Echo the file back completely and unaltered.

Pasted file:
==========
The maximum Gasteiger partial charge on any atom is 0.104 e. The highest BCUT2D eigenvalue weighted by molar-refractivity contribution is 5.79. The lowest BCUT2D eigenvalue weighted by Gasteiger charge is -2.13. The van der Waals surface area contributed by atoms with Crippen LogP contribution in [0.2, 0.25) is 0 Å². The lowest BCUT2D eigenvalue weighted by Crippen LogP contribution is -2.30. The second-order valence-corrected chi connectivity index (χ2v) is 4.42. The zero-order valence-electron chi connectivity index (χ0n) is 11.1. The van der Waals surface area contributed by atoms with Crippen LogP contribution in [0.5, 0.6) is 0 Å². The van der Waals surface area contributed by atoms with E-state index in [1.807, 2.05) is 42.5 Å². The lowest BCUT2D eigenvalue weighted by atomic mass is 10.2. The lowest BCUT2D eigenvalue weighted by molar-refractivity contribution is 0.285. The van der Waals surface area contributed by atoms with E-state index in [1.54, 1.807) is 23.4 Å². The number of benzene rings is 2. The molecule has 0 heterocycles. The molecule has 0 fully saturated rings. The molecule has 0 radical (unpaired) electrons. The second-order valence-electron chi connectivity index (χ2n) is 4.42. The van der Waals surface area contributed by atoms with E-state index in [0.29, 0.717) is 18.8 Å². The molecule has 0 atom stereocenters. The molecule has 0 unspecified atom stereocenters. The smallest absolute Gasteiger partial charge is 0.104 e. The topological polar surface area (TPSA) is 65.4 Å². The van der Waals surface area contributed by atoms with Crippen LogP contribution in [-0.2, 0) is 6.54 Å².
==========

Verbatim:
The maximum Gasteiger partial charge on any atom is 0.104 e. The highest BCUT2D eigenvalue weighted by molar-refractivity contribution is 5.79. The lowest BCUT2D eigenvalue weighted by Gasteiger charge is -2.13. The van der Waals surface area contributed by atoms with Crippen LogP contribution in [0.2, 0.25) is 0 Å². The lowest BCUT2D eigenvalue weighted by Crippen LogP contribution is -2.30. The second-order valence-corrected chi connectivity index (χ2v) is 4.42. The zero-order valence-electron chi connectivity index (χ0n) is 11.1. The van der Waals surface area contributed by atoms with Crippen LogP contribution in [0.5, 0.6) is 0 Å². The van der Waals surface area contributed by atoms with E-state index in [1.807, 2.05) is 42.5 Å². The lowest BCUT2D eigenvalue weighted by atomic mass is 10.2. The lowest BCUT2D eigenvalue weighted by molar-refractivity contribution is 0.285. The van der Waals surface area contributed by atoms with E-state index in [1.54, 1.807) is 23.4 Å². The number of benzene rings is 2. The molecule has 0 heterocycles. The molecule has 0 fully saturated rings. The molecule has 0 radical (unpaired) electrons. The second-order valence-electron chi connectivity index (χ2n) is 4.42. The van der Waals surface area contributed by atoms with E-state index in [0.29, 0.717) is 18.8 Å². The molecule has 0 atom stereocenters. The molecule has 0 unspecified atom stereocenters. The smallest absolute Gasteiger partial charge is 0.104 e. The topological polar surface area (TPSA) is 65.4 Å². The van der Waals surface area contributed by atoms with Crippen LogP contribution in [-0.2, 0) is 6.54 Å².